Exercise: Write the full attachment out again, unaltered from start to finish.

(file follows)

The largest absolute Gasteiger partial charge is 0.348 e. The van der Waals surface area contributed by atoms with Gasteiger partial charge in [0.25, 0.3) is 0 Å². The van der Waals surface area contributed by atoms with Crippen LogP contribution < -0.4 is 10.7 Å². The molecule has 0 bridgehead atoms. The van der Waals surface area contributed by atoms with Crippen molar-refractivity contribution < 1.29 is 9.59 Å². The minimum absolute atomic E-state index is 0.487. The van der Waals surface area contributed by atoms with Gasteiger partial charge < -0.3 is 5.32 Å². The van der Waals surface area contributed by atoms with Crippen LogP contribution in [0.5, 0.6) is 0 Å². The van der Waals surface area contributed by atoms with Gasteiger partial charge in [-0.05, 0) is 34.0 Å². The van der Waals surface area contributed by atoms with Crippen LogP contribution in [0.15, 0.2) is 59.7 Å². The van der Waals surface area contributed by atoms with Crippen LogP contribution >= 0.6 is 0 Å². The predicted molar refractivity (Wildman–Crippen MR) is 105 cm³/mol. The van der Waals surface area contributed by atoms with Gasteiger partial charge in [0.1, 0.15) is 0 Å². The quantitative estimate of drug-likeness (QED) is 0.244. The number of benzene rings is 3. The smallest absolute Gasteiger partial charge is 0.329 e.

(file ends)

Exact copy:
The largest absolute Gasteiger partial charge is 0.348 e. The van der Waals surface area contributed by atoms with Gasteiger partial charge in [0.25, 0.3) is 0 Å². The van der Waals surface area contributed by atoms with Crippen LogP contribution < -0.4 is 10.7 Å². The molecule has 0 bridgehead atoms. The van der Waals surface area contributed by atoms with Crippen molar-refractivity contribution < 1.29 is 9.59 Å². The minimum absolute atomic E-state index is 0.487. The van der Waals surface area contributed by atoms with Gasteiger partial charge < -0.3 is 5.32 Å². The van der Waals surface area contributed by atoms with Crippen LogP contribution in [0.5, 0.6) is 0 Å². The van der Waals surface area contributed by atoms with Gasteiger partial charge in [-0.05, 0) is 34.0 Å². The van der Waals surface area contributed by atoms with Crippen LogP contribution in [0.15, 0.2) is 59.7 Å². The van der Waals surface area contributed by atoms with Crippen LogP contribution >= 0.6 is 0 Å². The predicted molar refractivity (Wildman–Crippen MR) is 105 cm³/mol. The van der Waals surface area contributed by atoms with Gasteiger partial charge in [0.1, 0.15) is 0 Å². The quantitative estimate of drug-likeness (QED) is 0.244. The number of benzene rings is 3. The smallest absolute Gasteiger partial charge is 0.329 e.